For an 8 Ohm cab, you'll need a capacitor with a value of 200uF for 100Hz. All you have to do is place the capacitor inside the cab somewhere in line with the positive speaker wire.

    Because they're not expensive, it's no big deal to experiment with capacitor values, so I'd buy several and swap them out until I'm happy. For reference, 250uF = 80Hz, and 160uF = 125Hz. So the smaller the capacitor value, the higher the crossover point.
     
  11. I don't know how you're feeding the different cabs with the QSC but if you had one channel dedicated to the B210, you could very simply and cheaply put a 0.22 uF polyester cap (Such as http://www.partsexpress.com/pe/pshowdetl.cfm?&DID=7&Partnumber=020-1840) in series at the input of the power amp channel driving the B210. This would give you a 1st order high-pass filter @ about 120 Hz. If you want to experiment with different cap values / frequencies, the formula is:

    Cutoff freq = 1000 / (2 * PI * Zin * C),

    where Zin is in kohm (6 kohm for the unbalanced input of the QSC PLX amp) and C is in uF.
     
  12. Petebass

    Petebass

    Dec 22, 2002
    QLD Australia
    That's Cool!

    What's the formulas for 2nd order?
     
  13. If you go here http://www.passivecrossovers.com/index.htm and click on "Drawing the numbers" you will get the formulas for Butterworth 1st to 4th order passive filters. "The circuitry patterns" gives you the schematic for each type. That page refers to speaker crossovers but the formulas are valid for any passive filter (where it says "speaker impedance" use the input impedance of the amplifier).

    The problem is that, as you can see, from 2nd order upwards you need to use inductors, and if you do the numbers you will get insanely high values. Even the inductors used in loudspeakers, which are three or four orders of magnitude smaller than what you would need here, are bulky and expensive. That's why, other than the simple single capacitor / 1st order I suggested, active filters are always used at line level. Btw if you're good with a soldering iron these are also very easy to design and build. Analog Devices has a very nice online tool that gives you the schematic and component values for most filter types and orders from 2nd to 8th: http://www.analog.com/Analog_Root/static/techSupport/designTools/interactiveTools/filter/filter.html
     
  14. Petebass

    Petebass

    Dec 22, 2002
    QLD Australia
    Thanks for those links. I've already got that passive crossover link
    (which BTW is an excellent resource) and am fairly well versed in that area.

    When you started talking about putting a filter at the input (pre amplification) stage, I realised I know nothing about active filters. So I'll go and teach myself something new. Thanks.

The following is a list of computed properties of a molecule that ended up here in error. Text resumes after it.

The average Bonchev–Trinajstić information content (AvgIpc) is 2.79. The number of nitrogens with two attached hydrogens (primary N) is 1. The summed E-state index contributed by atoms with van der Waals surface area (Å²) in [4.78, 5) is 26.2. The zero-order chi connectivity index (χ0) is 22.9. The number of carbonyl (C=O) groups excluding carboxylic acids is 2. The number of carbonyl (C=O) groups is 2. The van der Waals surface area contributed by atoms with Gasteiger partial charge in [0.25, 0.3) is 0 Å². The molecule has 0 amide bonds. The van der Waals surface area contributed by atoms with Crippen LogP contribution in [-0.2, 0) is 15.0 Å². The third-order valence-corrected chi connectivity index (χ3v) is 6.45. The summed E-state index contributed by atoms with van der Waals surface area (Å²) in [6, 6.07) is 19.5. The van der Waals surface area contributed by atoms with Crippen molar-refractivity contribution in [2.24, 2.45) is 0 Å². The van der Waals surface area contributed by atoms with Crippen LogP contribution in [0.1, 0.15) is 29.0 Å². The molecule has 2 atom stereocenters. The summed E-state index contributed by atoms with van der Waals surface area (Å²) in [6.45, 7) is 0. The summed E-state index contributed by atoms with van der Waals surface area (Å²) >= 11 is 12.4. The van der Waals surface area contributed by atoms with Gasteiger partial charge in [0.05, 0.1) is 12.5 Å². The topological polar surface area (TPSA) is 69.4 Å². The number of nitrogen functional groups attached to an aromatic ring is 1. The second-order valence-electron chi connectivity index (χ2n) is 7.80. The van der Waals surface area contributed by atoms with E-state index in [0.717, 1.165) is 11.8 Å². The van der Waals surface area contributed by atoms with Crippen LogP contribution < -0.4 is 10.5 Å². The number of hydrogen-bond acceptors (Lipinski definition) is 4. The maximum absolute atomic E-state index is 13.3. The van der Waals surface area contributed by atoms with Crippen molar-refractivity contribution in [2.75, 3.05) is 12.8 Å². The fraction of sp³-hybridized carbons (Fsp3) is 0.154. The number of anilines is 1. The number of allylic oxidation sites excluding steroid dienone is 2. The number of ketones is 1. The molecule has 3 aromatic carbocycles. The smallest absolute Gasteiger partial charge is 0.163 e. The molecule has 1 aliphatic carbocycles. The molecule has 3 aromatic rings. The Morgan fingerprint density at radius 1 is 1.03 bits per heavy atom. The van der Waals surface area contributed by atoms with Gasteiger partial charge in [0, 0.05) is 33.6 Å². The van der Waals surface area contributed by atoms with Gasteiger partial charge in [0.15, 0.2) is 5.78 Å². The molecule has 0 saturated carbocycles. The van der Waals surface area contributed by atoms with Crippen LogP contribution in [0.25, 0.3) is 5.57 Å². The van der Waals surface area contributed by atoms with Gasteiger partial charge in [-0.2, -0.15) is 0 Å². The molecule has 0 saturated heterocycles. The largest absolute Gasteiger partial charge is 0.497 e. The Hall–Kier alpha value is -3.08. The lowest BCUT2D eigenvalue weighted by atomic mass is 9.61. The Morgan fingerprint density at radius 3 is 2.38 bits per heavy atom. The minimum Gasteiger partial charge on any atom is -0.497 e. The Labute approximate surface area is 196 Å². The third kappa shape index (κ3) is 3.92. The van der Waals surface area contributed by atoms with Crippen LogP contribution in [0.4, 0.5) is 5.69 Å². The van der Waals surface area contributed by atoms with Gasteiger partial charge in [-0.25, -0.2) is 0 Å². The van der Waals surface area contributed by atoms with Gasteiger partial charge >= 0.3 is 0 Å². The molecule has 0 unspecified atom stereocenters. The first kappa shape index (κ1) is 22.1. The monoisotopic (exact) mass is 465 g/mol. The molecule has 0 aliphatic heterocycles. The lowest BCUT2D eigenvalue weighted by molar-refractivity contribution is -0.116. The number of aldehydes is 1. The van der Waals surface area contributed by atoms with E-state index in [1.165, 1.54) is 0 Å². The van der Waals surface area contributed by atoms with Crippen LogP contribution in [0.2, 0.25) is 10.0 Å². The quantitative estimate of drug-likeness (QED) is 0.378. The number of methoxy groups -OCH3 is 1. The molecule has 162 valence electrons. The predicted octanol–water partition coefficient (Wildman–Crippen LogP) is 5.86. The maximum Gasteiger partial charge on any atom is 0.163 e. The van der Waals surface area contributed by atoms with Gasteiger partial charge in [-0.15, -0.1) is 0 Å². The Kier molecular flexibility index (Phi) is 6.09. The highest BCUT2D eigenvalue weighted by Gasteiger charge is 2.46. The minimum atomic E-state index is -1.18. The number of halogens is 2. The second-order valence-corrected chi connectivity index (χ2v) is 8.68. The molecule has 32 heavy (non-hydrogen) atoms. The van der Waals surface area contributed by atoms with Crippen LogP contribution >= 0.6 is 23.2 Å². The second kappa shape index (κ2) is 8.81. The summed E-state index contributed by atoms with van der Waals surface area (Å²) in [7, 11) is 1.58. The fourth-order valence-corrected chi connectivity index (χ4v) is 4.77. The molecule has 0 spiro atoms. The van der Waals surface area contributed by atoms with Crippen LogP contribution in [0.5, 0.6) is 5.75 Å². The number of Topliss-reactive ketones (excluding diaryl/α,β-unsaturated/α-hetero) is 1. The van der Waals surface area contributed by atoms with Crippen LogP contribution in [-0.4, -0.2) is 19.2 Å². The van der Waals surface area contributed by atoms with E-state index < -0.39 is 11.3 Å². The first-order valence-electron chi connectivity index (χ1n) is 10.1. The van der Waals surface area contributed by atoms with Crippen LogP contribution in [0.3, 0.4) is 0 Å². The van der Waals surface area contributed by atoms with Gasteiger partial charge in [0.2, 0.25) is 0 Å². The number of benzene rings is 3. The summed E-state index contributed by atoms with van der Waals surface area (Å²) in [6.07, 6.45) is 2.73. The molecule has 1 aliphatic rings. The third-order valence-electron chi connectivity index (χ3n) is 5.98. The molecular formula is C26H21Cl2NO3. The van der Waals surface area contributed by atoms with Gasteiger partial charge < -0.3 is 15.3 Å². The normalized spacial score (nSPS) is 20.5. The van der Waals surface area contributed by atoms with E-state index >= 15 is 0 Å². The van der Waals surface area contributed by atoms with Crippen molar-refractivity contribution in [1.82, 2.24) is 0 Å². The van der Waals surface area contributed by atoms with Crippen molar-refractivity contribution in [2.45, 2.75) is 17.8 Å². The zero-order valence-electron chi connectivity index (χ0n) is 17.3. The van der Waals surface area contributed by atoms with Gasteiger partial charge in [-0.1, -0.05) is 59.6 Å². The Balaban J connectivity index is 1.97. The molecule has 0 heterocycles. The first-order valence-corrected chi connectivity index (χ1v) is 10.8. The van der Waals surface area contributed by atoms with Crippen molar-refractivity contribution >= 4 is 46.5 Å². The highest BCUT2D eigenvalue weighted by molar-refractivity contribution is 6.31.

15. I use the Fmod on my amp for a subsonic filter. 20Hz. You can get 1/4 to RCA adapters. It would work fine if you pick the right freq for the cutoff.

    I don't like having to use the cheesy 1/4" to RCA adapters, though, but its lesser of 2 evils, better than wasting power, excursion on subsonics.

    Randy
     
  16. Steve

    Steve

    Aug 10, 2001
    it WOULD be nice if they came in 1/4 jack config...especially since it probably is just a case for a little filter cap...

    It's still a great thing to stick in an effects loop to kill mud.

    They can have a profound effect on an Acme cabinet.
     
  17. PolkaHero

    PolkaHero Supporting Member

    Jan 5, 2002
    Michigan
    Pete,

    Just ordered three of these capacitors from PE. Thanks alot for your input. I decided this is probably the easiest and cheapest way to solve this problem. Just hope it can handle the power I'm sending to the cab. BTW, how did you come up with those frequency values?
     
  18. DaveMcLain

    DaveMcLain

    Jun 19, 2005
    Cuba MO
    This evening I was tinkering around with my bass rig which consists of a SansAmp RBI, Crown Macro Tech 1200 and Euphonic NL-210 cabinet. This thing sounds great but it seemed to me that if you put much emphasis on the low end at high volume that it was a little too much way down at the bottom. When I would thump the strings it would hit the speakers pretty hard. I solved the problem by using some info from the Crown Website and the manual for the amp. I use the XLR input and I just added a .1Mf capacitor to each leg of the input, this was easy to do on the removable PIP module but it wouldn't be a hard mod on just about any amp. At first I put two caps in series on each leg for .05Mf and that was a little too much rolloff. Going to one of the .1Mf caps per leg is just right, it didn't change the sound much except in the very low register, it's really tight and controlable now, punchy, sounds excellent...